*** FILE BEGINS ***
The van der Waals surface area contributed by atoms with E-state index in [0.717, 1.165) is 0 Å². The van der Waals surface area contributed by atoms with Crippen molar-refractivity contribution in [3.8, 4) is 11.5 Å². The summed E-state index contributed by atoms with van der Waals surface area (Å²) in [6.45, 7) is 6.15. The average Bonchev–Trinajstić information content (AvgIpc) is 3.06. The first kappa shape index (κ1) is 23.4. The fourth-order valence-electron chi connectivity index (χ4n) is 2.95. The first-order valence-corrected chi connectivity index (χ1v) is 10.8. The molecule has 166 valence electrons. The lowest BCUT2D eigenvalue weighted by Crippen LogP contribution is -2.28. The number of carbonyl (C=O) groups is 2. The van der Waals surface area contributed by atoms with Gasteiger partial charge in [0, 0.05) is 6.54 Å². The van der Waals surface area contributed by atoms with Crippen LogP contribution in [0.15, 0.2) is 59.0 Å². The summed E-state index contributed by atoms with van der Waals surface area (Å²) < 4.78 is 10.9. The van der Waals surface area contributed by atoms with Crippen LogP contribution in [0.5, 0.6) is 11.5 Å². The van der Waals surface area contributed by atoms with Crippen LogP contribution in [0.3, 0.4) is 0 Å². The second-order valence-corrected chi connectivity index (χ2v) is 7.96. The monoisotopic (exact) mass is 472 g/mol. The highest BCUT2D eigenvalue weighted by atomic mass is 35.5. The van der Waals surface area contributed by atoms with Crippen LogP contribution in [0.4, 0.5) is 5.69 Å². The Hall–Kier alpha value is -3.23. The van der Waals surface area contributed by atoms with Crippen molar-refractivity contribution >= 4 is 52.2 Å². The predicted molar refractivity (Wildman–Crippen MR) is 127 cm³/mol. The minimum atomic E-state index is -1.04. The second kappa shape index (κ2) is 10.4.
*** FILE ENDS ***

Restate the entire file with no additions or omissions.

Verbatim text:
The van der Waals surface area contributed by atoms with E-state index in [0.717, 1.165) is 0 Å². The van der Waals surface area contributed by atoms with Crippen molar-refractivity contribution in [3.8, 4) is 11.5 Å². The summed E-state index contributed by atoms with van der Waals surface area (Å²) in [6.45, 7) is 6.15. The average Bonchev–Trinajstić information content (AvgIpc) is 3.06. The first kappa shape index (κ1) is 23.4. The fourth-order valence-electron chi connectivity index (χ4n) is 2.95. The first-order valence-corrected chi connectivity index (χ1v) is 10.8. The molecule has 166 valence electrons. The lowest BCUT2D eigenvalue weighted by Crippen LogP contribution is -2.28. The number of carbonyl (C=O) groups is 2. The van der Waals surface area contributed by atoms with Gasteiger partial charge in [0, 0.05) is 6.54 Å². The van der Waals surface area contributed by atoms with Crippen LogP contribution in [0.15, 0.2) is 59.0 Å². The summed E-state index contributed by atoms with van der Waals surface area (Å²) < 4.78 is 10.9. The van der Waals surface area contributed by atoms with Crippen LogP contribution in [0.5, 0.6) is 11.5 Å². The van der Waals surface area contributed by atoms with Crippen LogP contribution in [0.3, 0.4) is 0 Å². The second-order valence-corrected chi connectivity index (χ2v) is 7.96. The monoisotopic (exact) mass is 472 g/mol. The highest BCUT2D eigenvalue weighted by atomic mass is 35.5. The van der Waals surface area contributed by atoms with Crippen LogP contribution in [0.4, 0.5) is 5.69 Å². The Hall–Kier alpha value is -3.23. The van der Waals surface area contributed by atoms with Crippen molar-refractivity contribution >= 4 is 52.2 Å². The predicted molar refractivity (Wildman–Crippen MR) is 127 cm³/mol. The minimum atomic E-state index is -1.04. The second kappa shape index (κ2) is 10.4.